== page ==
Despite all the promise of modernity to make religion disappear, what has really happened is that religion has modernized itself. . . . What we are witnessing is not the conflict of religion and modernity, but the transformation of modernity into enchantment by linking new communication technologies to the logic of popular religiosity.
The roots of technological faith can be found, ironically enough, in the romanticism of the mid-nineteenth century, a contemplative response to the technological and spiritual changes wrought by the Industrial Revolution. Nineteenth-century American art and poetry echoed a romantic spirit of perfectibility and spiritual encounter between the virgin wilderness and the individual soul. Transcendentalists like Ralph Waldo Emerson and Henry David Thoreau believed that religious institutions corrupted individual purity, and so they sought a self-reliant spirituality divorced of creeds and dogmas. Modern ideas about monism have their roots in this American romanticism, a spiritual reflection of democratic ideals and the sacred status of the individual in early American political thought. As railroads and telegraph lines transformed the natural landscape, the language of transcendence began to adopt technological metaphors. Emerson saw the new technologies as expressions of a new metaphysical view: “Our civilization and these ideas are reducing the earth to a brain. See how by telegraph and steam the Earth is anthropologized.”
A century later, technology theorists like Teilhard de Chardin would revive Emerson’s vision in the form of the noosphere, an idea that Earth was evolving toward a superconsciousness by virtue of electronic communication. The rhetoric of technology that emerged from the foment of the 1960s counterculture described a new nature that married the metaphysical and the technological. The 1967 poem “All Watched Over by Machines of Loving Grace” by Richard Brautigan combined computers with utopian aspirations: “I like to think / (it has to be!) / of a cybernetic ecology / where we are free of our labors / and joined back to nature, / returned to our mammal brothers and sisters, / and all watched over / by machines of loving grace.” At the heart of the countercultural movement was something vaguely spiritual—a desire for more perfect communion with nature and with one another, a new consciousness.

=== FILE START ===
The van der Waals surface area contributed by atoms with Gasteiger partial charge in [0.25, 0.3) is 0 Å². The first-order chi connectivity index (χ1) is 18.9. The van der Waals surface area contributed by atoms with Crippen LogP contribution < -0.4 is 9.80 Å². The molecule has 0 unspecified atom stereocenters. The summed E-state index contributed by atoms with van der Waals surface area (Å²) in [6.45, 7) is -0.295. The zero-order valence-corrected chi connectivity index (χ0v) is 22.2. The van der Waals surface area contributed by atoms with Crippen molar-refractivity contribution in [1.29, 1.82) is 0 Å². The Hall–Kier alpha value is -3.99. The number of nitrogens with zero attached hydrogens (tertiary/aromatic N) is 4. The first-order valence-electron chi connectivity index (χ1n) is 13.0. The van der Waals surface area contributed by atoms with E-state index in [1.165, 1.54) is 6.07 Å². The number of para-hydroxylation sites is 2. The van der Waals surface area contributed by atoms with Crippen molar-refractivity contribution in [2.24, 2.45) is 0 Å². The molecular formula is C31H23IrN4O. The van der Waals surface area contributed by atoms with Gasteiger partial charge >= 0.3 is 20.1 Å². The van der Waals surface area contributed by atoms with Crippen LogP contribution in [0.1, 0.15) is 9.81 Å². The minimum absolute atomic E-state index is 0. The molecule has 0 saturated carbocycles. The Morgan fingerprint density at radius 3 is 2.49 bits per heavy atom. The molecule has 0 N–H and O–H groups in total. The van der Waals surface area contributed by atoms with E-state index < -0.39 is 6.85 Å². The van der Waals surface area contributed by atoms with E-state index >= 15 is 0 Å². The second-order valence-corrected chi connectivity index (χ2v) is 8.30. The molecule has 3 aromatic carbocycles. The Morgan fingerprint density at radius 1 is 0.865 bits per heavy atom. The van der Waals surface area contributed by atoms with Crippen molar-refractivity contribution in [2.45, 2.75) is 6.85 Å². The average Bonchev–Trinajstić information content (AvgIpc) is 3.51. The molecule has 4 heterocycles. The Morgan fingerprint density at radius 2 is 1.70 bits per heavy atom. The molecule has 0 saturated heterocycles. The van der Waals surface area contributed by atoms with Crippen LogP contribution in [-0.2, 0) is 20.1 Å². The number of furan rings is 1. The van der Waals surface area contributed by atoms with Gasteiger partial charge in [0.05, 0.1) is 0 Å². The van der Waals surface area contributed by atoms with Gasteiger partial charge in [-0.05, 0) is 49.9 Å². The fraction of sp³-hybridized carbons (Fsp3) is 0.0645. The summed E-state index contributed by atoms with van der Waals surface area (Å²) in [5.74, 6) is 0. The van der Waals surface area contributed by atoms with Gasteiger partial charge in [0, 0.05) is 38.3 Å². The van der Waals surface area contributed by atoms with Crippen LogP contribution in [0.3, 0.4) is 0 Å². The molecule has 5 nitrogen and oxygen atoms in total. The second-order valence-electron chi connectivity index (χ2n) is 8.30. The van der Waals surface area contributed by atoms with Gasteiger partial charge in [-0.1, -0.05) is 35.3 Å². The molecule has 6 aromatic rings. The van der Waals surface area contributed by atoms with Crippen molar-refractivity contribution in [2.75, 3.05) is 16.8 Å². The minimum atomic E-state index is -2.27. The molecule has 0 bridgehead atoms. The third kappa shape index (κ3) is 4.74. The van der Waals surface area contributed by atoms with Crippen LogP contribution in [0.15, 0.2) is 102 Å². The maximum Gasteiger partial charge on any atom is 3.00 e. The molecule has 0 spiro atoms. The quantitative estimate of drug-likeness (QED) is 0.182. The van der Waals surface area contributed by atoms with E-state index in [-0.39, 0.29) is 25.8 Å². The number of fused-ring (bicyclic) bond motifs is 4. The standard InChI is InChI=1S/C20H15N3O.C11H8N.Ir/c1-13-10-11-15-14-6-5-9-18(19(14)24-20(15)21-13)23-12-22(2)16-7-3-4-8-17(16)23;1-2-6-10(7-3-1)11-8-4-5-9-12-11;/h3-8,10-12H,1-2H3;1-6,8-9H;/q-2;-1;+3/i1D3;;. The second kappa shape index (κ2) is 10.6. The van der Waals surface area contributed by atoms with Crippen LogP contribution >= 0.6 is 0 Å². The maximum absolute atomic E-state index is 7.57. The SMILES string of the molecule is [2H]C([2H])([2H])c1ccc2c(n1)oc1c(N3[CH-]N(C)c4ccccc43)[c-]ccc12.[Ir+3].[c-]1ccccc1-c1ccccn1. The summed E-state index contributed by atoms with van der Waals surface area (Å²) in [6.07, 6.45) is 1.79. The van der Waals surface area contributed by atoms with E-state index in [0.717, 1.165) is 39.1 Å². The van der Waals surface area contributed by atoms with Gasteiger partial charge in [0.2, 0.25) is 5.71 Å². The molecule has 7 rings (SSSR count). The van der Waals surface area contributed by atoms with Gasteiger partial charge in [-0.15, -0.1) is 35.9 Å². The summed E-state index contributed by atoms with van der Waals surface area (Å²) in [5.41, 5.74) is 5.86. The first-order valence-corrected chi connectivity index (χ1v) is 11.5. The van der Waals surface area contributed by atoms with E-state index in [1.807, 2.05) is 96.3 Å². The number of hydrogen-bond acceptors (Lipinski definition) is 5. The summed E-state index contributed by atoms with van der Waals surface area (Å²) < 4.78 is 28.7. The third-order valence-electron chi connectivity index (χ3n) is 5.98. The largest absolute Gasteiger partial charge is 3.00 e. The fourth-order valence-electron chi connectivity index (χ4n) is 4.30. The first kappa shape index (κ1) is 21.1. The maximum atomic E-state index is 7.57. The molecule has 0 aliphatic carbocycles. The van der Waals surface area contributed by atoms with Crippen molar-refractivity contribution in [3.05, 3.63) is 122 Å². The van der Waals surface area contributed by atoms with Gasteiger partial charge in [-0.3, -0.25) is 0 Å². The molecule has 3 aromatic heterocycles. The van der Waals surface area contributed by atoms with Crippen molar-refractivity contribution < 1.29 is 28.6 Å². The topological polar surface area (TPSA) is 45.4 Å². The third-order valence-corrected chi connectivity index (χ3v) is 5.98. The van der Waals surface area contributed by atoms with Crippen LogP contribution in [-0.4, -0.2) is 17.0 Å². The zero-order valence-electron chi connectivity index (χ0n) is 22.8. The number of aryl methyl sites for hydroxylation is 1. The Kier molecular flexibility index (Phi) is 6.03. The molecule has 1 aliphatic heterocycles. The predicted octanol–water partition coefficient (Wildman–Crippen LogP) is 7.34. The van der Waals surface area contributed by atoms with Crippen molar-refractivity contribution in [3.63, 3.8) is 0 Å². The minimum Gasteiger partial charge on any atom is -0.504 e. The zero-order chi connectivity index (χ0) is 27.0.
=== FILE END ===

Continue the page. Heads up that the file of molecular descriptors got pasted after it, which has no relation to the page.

The coupling of technology and romanticism, science and spirituality, has fostered what American sociologist Philip Rieff has called “the triumph of the therapeutic.” Under these conditions, the moral ideal is a person of leisure, “released by technology from the regimental discipline of work so as to secure his sense of well-being in highly refined alloplastic ways.” The high priests of such an age appear in the form of media icons like Oprah Winfrey, doctors turned mystics like Deepak Chopra, and technology gurus like Steve Jobs. Each of these celebrities supports the cult of the individual by offering psychological and technological salvation to a disenchanted world.
Technology has not always inspired loving grace and flights of spiritual fancy, however. The Luddite movement of the early nineteenth century in England saw textile workers engage in the destruction of mechanized looms in protest of the encroaching automation of labor. The Luddites feared for their livelihood as the Industrial Revolution introduced labor-saving machines that made many workers expendable. Such a dramatic change to a centuries-old way of life was a shock to the economic and cultural system and sowed the seeds for the romantic movement. It was art and poetry that rescued humans from their conflict with machines by invoking an escape into nature. Apple’s Steve Jobs believed that combining art and technology would release people from the old antagonisms. The Apple narrative inspired by Jobs is mythic in its ability to reimagine technology, not as a dehumanizing force, but as something liberating and natural.
Vehicles of Transcendence
The history of Silicon Valley provides a fitting backdrop for reading the American religion of technology. When Steve Jobs set up shop in his parents’ garage to start work on the first Apple computer, a significant cultural shift was under way. Prior to the personal computer, the machine of highest rank in the great chain of automation was the automobile.
At the dawn of the information revolution, it was the car, not the computer, that signaled the coming shift in consciousness that would transform the American landscape. In the early 1900s, the El Camino Real corridor of California was home to dozens of mission churches built by Spanish Franciscan friars to convert and evangelize the Native Americans of the region. The churches were beautiful, built in the Spanish mission style, and they brought a sense of old world mystique to a region that would end up being defined by innovation and technology.